Are you Banksy?

IN today’s busy, modern world it can be hard to tell if you’re just an average working stiff or if you are, in fact, the elusive graffiti artist known as Banksy. Take our test to find out…

What do you do for a living?

A) I work in an office but I’m not willing to say exactly what I do there. It’s an office job, that’s all you need to know.
B) I paint satirical graffiti on walls around the world and also create artworks that sell for millions of pounds at auction.

Do you have a nickname?

A) If you needed to know it you already would, mate. No questions, know what I mean?
B) My nickname is based on my surname, Banks. It is essentially my surname with a ‘y’ added.

Where are you from? 

A) Let’s just say the wild wild west, mate, yeah? Get me? Like the West Country? Like Bristol?
B) I am from Bristol, which is also the home of some of my most famous artworks. I did a thing in the museum there.

What do you think of the work of Banksy? 

A) Genius, mate, total genius. He just nails everything that’s wrong with the modern world and capitalism, you know? Better than all those Mona Lisas and shit.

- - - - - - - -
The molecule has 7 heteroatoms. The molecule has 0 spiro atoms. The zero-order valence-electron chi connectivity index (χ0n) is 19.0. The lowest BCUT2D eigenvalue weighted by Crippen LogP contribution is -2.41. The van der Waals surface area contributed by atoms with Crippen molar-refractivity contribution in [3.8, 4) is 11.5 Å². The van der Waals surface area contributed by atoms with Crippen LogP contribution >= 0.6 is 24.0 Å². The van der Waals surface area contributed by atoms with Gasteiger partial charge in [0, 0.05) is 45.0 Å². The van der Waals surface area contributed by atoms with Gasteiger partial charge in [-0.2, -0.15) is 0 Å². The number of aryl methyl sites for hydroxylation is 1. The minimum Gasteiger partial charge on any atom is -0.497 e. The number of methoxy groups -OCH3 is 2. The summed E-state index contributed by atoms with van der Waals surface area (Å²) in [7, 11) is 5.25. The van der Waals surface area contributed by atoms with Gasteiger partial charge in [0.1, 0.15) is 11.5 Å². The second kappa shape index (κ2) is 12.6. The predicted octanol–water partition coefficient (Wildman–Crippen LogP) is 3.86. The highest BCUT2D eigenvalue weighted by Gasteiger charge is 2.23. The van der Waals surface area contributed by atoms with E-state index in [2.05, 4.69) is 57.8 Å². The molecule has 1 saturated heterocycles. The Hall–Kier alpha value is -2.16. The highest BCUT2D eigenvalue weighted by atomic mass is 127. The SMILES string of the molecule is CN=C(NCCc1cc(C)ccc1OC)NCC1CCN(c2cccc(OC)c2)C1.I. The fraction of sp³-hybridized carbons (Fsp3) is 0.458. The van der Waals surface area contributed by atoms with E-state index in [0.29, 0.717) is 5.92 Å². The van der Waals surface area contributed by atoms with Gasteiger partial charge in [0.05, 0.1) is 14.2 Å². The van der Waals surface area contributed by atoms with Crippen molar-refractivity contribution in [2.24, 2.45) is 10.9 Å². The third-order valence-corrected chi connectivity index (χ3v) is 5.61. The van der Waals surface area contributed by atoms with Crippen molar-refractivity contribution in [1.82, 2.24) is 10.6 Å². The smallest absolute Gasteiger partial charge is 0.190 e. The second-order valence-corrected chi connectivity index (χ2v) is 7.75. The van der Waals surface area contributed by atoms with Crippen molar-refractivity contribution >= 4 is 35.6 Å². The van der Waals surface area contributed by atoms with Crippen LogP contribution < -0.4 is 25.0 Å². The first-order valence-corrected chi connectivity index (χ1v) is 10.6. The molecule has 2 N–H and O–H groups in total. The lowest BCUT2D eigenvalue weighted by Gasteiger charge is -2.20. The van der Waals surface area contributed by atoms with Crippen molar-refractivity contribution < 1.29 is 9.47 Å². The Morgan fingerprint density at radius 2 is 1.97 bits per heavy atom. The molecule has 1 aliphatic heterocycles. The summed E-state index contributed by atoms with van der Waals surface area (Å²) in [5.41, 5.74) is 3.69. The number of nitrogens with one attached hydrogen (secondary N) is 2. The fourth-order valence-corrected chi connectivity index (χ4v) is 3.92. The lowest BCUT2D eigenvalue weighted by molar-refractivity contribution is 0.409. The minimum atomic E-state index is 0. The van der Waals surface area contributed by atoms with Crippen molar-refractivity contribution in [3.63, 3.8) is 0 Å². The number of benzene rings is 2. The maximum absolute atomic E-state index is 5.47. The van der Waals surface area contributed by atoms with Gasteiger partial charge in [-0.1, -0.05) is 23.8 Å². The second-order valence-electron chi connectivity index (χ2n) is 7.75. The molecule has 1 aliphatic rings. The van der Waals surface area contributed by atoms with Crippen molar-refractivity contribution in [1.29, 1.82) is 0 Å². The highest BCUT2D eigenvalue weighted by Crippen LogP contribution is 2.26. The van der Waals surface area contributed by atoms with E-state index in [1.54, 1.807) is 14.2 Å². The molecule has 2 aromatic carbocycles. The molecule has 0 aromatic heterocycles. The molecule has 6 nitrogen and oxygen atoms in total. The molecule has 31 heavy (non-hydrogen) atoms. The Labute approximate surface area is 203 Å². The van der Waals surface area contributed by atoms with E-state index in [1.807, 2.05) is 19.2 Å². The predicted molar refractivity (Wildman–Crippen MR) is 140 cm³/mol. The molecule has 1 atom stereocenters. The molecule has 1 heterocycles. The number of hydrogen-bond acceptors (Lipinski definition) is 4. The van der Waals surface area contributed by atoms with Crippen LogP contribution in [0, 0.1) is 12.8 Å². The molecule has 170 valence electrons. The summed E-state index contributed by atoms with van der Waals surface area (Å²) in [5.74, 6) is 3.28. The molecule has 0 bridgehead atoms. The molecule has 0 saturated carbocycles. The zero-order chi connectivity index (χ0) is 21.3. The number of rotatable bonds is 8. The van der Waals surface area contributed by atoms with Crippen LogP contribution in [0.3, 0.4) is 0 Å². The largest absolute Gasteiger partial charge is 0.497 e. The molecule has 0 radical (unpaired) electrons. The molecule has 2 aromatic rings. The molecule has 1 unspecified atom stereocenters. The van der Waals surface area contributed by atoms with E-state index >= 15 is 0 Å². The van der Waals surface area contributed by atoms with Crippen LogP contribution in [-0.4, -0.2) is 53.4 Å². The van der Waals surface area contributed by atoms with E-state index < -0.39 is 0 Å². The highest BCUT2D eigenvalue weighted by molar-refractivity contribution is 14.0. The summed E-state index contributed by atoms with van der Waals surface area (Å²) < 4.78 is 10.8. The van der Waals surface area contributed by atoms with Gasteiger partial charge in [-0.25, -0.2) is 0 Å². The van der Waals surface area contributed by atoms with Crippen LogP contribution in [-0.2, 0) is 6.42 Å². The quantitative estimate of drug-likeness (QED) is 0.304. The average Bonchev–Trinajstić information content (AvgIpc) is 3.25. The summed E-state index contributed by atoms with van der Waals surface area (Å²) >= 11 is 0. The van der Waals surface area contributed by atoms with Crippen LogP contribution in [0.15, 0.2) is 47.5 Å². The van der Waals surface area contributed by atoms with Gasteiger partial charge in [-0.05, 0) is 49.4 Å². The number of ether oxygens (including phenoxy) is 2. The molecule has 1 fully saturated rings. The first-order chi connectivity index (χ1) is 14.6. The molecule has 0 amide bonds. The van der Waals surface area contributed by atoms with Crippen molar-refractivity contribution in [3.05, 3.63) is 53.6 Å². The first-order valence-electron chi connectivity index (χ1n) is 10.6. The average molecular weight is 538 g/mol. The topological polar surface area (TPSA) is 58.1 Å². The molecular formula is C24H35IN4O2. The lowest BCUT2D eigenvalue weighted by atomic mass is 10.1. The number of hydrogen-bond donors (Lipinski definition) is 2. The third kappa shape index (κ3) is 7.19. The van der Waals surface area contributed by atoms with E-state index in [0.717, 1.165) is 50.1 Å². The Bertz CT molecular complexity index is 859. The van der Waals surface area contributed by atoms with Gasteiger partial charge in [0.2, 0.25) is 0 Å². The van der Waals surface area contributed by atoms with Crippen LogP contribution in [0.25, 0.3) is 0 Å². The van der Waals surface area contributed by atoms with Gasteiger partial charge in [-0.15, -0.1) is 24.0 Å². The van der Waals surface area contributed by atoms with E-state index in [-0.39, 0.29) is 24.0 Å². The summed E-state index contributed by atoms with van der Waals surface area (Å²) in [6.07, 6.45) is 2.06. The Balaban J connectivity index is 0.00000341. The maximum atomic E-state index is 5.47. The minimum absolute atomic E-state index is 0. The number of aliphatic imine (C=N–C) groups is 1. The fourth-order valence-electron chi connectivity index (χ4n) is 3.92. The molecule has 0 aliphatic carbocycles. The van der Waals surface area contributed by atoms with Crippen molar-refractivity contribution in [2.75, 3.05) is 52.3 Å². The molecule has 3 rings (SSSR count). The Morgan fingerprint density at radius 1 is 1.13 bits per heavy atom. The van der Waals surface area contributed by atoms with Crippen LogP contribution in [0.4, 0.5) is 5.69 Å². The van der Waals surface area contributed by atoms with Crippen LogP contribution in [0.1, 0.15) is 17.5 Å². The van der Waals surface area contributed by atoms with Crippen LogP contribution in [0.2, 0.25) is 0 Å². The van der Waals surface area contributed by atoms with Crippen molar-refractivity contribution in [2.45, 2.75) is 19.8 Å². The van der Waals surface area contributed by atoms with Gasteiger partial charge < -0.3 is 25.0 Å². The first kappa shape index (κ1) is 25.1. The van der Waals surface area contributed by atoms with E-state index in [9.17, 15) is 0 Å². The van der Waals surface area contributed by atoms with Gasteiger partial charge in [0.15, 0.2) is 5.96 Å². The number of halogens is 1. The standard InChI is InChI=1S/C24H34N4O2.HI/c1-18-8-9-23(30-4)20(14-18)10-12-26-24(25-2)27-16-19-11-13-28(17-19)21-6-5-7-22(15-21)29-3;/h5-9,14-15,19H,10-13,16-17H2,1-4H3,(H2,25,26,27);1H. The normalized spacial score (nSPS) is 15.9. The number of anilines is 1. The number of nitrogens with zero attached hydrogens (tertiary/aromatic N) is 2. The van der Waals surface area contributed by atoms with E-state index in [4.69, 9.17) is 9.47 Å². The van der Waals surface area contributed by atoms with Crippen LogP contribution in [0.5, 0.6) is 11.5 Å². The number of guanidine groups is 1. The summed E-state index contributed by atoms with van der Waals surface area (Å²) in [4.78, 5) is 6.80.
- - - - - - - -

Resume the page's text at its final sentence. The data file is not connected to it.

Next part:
B) I hate it. I’ve hated it for years. It hasn’t been fun since 2005. But it’s my job and it makes me extremely rich, so I’ll keep churning it out.


Mostly As: You are not Banksy, despite your disingenuous answers designed to arouse suspicion that you are. It’s pathetic and you should be ashamed of yourself.

Mostly Bs: Nice try, but you’re not Banksy. Banksy’s far more mysterious and exciting than you. You’re probably just Burial or him out of Massive Attack or someone shit like that.

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We were actually far more liberal than he is, says Victorian ghost child about Jacob Rees-Mogg

THE ghost of a Victorian child has distanced herself and her era from the cruel policies of Jacob Rees-Mogg. 

Harriet Trembath, who died of neglect in a rat-infested alleyway, says even aristocrats of her day were far kinder than the MP for North East Somerset.

She added: “My end might have been terrible, but at least ladies in crinoline dresses wept about it when it was turned into a series of hand-tinted postcards. Rees-Mogg would have said it was all my own fault.

“We may share our anachronistic dress and unearthly, translucent appearance, but our views on women’s rights, the church and workers’ unions couldn’t be more different.

“In my day, men in top hats and canes investigated our sad plight, founded charities and worked hard on medicines to cure us. Even the worst factories weren’t zero-hours.

“And you know what else? Nobody called their children ‘Sixtus’. He’s made that up.”

Rees-Mogg said: “Hmm, looks like we’ve found another volunteer for my spectral workhouse. Ha ha ha. HA HA HA!”